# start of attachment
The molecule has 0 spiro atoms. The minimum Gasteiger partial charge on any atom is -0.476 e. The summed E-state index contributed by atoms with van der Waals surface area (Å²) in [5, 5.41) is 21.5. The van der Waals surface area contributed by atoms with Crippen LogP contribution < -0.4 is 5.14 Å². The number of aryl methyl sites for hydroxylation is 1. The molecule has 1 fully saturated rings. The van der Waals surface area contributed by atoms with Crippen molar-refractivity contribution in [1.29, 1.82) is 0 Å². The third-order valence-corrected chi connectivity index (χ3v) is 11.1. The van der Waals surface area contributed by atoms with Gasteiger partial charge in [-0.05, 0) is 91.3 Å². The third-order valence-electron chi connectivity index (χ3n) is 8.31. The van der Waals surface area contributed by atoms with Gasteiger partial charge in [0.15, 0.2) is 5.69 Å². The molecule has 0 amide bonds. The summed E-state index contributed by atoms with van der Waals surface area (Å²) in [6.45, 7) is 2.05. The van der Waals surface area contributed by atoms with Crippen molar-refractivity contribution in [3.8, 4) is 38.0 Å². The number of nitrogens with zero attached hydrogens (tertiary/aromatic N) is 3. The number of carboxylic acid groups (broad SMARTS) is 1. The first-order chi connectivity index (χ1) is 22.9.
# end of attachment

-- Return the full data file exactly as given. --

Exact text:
The molecule has 0 spiro atoms. The minimum Gasteiger partial charge on any atom is -0.476 e. The summed E-state index contributed by atoms with van der Waals surface area (Å²) in [5, 5.41) is 21.5. The van der Waals surface area contributed by atoms with Crippen LogP contribution < -0.4 is 5.14 Å². The number of aryl methyl sites for hydroxylation is 1. The molecule has 1 fully saturated rings. The van der Waals surface area contributed by atoms with Crippen molar-refractivity contribution in [1.29, 1.82) is 0 Å². The third-order valence-corrected chi connectivity index (χ3v) is 11.1. The van der Waals surface area contributed by atoms with Gasteiger partial charge in [-0.05, 0) is 91.3 Å². The third-order valence-electron chi connectivity index (χ3n) is 8.31. The van der Waals surface area contributed by atoms with Gasteiger partial charge in [0.15, 0.2) is 5.69 Å². The molecule has 0 amide bonds. The summed E-state index contributed by atoms with van der Waals surface area (Å²) in [6.45, 7) is 2.05. The van der Waals surface area contributed by atoms with Crippen molar-refractivity contribution in [3.8, 4) is 38.0 Å². The number of nitrogens with zero attached hydrogens (tertiary/aromatic N) is 3. The number of carboxylic acid groups (broad SMARTS) is 1. The first-order chi connectivity index (χ1) is 22.9.